And we've seen, another thing we’ve seen in hearings in the past, Brit, is where the witness somehow turns the tables on the committee.  We’ve seen Ollie North do that, and I wouldn't be surprised if she's looking for a way to do that, you know, to turn the table by then --

WALLACE:  Again, I think it comes down to the facts.  I mean, either the committee has come up with something in 17 months and $5 million or they haven't, and that’s going to be the key.

All right.  In the time we have left, the continuing mystery of Joe Biden and whether or not he's going to get into this race.

Lisa, this is what you do for a living.  What can you tell us?

LERER:  I think nobody really knows except for Joe Biden and maybe his family and a couple close advisers.

What I can say is every day he waits, it gets harder.  You have Hillary Clinton with $30 million in the bank.  You have Bernie Sanders with close to $30 million.  They have people all over the country.  She has 22 people in Nevada alone, Sanders is making inroads there.  It’s hard to set up a campaign quickly.

WALLACE:  But let me tell you, there are a couple of interesting things that Biden did.  He had one of the his closest people, Ted Kaufman, the person who replaced him in the Senate when he became vice president, send a note out to all the supporters, keeping your powders dry, the door isn’t close, I may still get in, and I get in, I'll need you yesterday, then he's talking to the Harold Schaitberger, the head of the firefighters.

I mean, he sure is making an effort to stay in the conversation.

LERER:  And he certainly wants to leave the option for him to get into the race.  He's watching this Benghazi hearing just as closely as anybody else.

WALLACE:  Do you think he’ll wait through the Benghazi hearing?

LERER:  Yes, I think so.  I mean, he’s going to want to see how she performs in that setting, whether there is, as you’re pointing out, a new fact that comes out, something very damning, that makes her untenable candidate, then he’ll jump in.  But I just think, even coming in this late, it's just a tough road.

WALLACE:  Thirty seconds, Brit, you're a longtime Biden watcher.  I’m not asking you to predict, because I know you don’t that.  Your feeling about what's going on about it?

BRIT HUME, FOX NEWS SENIOR POLITICAL ANALYST:  Well, I think the post-debate, Hillary Clinton look stronger because she come out well for Democrats, and I think that has to discourage him.

I still think that the innervating effects of the grief he feels about the death of his son weigh on him, 72 years old.  And this is a horribly hard slog, an uphill battle for him.  So I think he has less reason to get in now than he did a week ago, which doesn't mean he isn’t going to do it anyway.

WALLACE:  We have to take a break here.  When we come back, we'll have part 2 of our interview with Donald Trump.  Hear what he has to say about Carly Fiorina, calling him out over the fuss of that NBC debate, and his reaction to an interview with my father 30 years ago.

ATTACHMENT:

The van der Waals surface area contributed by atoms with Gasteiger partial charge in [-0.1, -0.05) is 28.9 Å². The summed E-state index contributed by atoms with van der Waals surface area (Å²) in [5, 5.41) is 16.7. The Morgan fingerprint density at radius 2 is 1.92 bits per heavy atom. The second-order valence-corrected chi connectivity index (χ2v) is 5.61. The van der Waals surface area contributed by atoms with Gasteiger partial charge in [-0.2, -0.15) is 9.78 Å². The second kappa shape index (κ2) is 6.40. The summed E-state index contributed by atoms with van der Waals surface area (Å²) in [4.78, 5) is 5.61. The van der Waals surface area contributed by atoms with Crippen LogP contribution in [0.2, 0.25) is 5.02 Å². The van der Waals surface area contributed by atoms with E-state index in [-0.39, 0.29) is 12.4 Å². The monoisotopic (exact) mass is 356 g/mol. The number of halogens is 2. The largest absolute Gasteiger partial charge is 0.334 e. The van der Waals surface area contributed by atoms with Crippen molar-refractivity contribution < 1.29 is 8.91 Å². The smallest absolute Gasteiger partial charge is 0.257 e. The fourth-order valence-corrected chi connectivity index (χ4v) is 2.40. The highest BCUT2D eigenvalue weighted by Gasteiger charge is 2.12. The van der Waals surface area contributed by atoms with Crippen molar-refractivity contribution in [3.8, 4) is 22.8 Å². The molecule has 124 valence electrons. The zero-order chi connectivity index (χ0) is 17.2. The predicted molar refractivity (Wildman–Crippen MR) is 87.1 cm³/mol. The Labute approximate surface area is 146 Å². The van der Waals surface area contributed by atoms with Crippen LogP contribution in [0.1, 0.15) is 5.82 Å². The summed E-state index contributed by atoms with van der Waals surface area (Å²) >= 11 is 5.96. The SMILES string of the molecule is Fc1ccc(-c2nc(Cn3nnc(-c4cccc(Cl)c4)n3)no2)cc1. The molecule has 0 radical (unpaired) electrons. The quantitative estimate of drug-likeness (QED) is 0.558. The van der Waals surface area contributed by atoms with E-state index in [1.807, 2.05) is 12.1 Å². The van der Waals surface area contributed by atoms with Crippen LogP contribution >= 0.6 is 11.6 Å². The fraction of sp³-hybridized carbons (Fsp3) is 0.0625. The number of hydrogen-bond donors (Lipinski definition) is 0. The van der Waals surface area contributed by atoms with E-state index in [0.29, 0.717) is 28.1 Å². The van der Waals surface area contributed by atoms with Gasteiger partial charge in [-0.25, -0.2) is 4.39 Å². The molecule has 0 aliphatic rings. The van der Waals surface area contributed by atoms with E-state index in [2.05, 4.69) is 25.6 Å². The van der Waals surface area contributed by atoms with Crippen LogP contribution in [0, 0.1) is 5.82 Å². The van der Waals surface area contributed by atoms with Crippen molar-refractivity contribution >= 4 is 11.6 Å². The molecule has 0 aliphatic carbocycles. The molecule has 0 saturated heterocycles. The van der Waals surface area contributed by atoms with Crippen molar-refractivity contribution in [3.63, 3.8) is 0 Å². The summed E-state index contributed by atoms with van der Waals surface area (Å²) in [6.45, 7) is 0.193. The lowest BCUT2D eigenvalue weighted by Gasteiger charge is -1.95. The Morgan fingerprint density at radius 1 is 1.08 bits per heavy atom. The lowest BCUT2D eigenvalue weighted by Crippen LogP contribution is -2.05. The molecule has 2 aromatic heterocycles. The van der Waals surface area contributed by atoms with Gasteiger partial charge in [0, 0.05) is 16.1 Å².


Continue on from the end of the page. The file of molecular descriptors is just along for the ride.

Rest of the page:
WALLACE:  Coming up, does Donald Trump have the disposition to make it through a presidential campaign and into the Oval Office?  We'll talk to him about that and criticism that he's thin-skinned.

Also for a behind the scenes look at our interview at Trump the salesman, go to our Website,


WALLACE:  A look just outside Washington at Trump National Golf Club in Sterling, Virginia, where we spoke with GOP front-runner Donald Trump.

In part two of our sit-down, we switch from policy to personality, why does Trump take shots at the other candidates?  Why does he stay up at night sending out tweets?  We think you'll find it revealing.


WALLACE: Let's look at the polls. According to the latest Real Clear Politics average, you are leading everywhere. You are leading nationally, you're leading in all the early states. Nationally, you're at 23.8 percent, leading; down 7 points in the last month. In Iowa, 22.3 percent, down 6 points. New Hampshire, 26.3 percent, down 6 points.

Let me make it clear, because I know this is important to you -


WALLACE: You are still leading. Why do you think your numbers have gone down a bit?

TRUMP: I don't think they've gone down. I think they've gone up. We just had a Reuters poll come out. I'm at 33. We just had, as you know, Nevada come out. I'm 20 points ahead of second place. We had one come out in South Carolina where I'm 18 or 20 points ahead. The polls have been now better than they've ever been. And what you're doing is a little bit obsolete information.

But that's OK. Look, I'm leading in everything.

WALLACE: Late this week, you forced, I think it's fair to say - you and Ben Carson - forced CNBC to change the ground rules for their debate. And Carly Fiorina went after you and Carson. She said, first of all, what are they scared about, standing up for three hours? And then she said this.


FIORINA:  They also apparently asked for prepared statements.  You know, prepared statements are what politicians do.  So honestly, here are two outsiders supposedly, Donald Trump and Ben Carson, they sound a lot like politicians tonight to me.


TRUMP: First of all, she's going nowhere. You talk about dropping in the polls, she's dropped like a rock. I could stand there for 12 hours. I could stand there for 20 hours. But the people can't take it. Who wants to watch a debate for three hours? I couldn't watch Hillary for an hour-and-a-half. And when I heard it was a three-hour debate that was only done to make more money for the company, for the network, I said I'm not going to participate because I thought the CNN debate was ridiculous. It was too long and people were turning off - who's going to watch a debate that long?

It used to be one hour when it started. It used to also get no ratings. And both CNN and Fox broke the all-time record on cable television. So I wonder why. Do you have any idea why?